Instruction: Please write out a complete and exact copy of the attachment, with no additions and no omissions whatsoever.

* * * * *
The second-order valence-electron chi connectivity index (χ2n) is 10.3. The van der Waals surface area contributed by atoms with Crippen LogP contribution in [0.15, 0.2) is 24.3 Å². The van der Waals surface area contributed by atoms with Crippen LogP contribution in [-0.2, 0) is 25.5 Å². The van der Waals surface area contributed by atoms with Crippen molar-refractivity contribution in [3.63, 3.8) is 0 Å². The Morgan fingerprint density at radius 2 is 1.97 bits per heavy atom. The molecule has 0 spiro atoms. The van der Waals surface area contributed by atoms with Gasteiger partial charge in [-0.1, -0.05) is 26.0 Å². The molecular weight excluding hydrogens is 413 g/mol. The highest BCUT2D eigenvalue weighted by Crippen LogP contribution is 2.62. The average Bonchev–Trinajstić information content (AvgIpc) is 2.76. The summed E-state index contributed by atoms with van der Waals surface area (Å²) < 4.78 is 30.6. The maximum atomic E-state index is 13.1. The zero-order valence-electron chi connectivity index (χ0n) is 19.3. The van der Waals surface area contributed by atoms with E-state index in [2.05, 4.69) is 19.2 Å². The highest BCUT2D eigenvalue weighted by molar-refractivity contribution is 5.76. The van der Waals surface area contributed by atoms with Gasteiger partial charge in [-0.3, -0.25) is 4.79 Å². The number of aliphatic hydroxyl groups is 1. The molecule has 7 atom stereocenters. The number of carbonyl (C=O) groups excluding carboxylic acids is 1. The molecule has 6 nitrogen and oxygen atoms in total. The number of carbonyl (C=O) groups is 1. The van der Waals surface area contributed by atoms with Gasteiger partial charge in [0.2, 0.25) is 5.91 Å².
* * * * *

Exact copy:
The second-order valence-electron chi connectivity index (χ2n) is 10.3. The van der Waals surface area contributed by atoms with Crippen LogP contribution in [0.15, 0.2) is 24.3 Å². The van der Waals surface area contributed by atoms with Crippen LogP contribution in [-0.2, 0) is 25.5 Å². The van der Waals surface area contributed by atoms with Crippen molar-refractivity contribution in [3.63, 3.8) is 0 Å². The Morgan fingerprint density at radius 2 is 1.97 bits per heavy atom. The molecule has 0 spiro atoms. The van der Waals surface area contributed by atoms with Gasteiger partial charge in [-0.1, -0.05) is 26.0 Å². The molecular weight excluding hydrogens is 413 g/mol. The highest BCUT2D eigenvalue weighted by Crippen LogP contribution is 2.62. The average Bonchev–Trinajstić information content (AvgIpc) is 2.76. The summed E-state index contributed by atoms with van der Waals surface area (Å²) < 4.78 is 30.6. The maximum atomic E-state index is 13.1. The zero-order valence-electron chi connectivity index (χ0n) is 19.3. The van der Waals surface area contributed by atoms with E-state index in [2.05, 4.69) is 19.2 Å². The highest BCUT2D eigenvalue weighted by molar-refractivity contribution is 5.76. The van der Waals surface area contributed by atoms with Gasteiger partial charge in [-0.3, -0.25) is 4.79 Å². The number of aliphatic hydroxyl groups is 1. The molecule has 7 atom stereocenters. The number of carbonyl (C=O) groups excluding carboxylic acids is 1. The molecule has 6 nitrogen and oxygen atoms in total. The number of carbonyl (C=O) groups is 1. The van der Waals surface area contributed by atoms with Gasteiger partial charge in [0.2, 0.25) is 5.91 Å².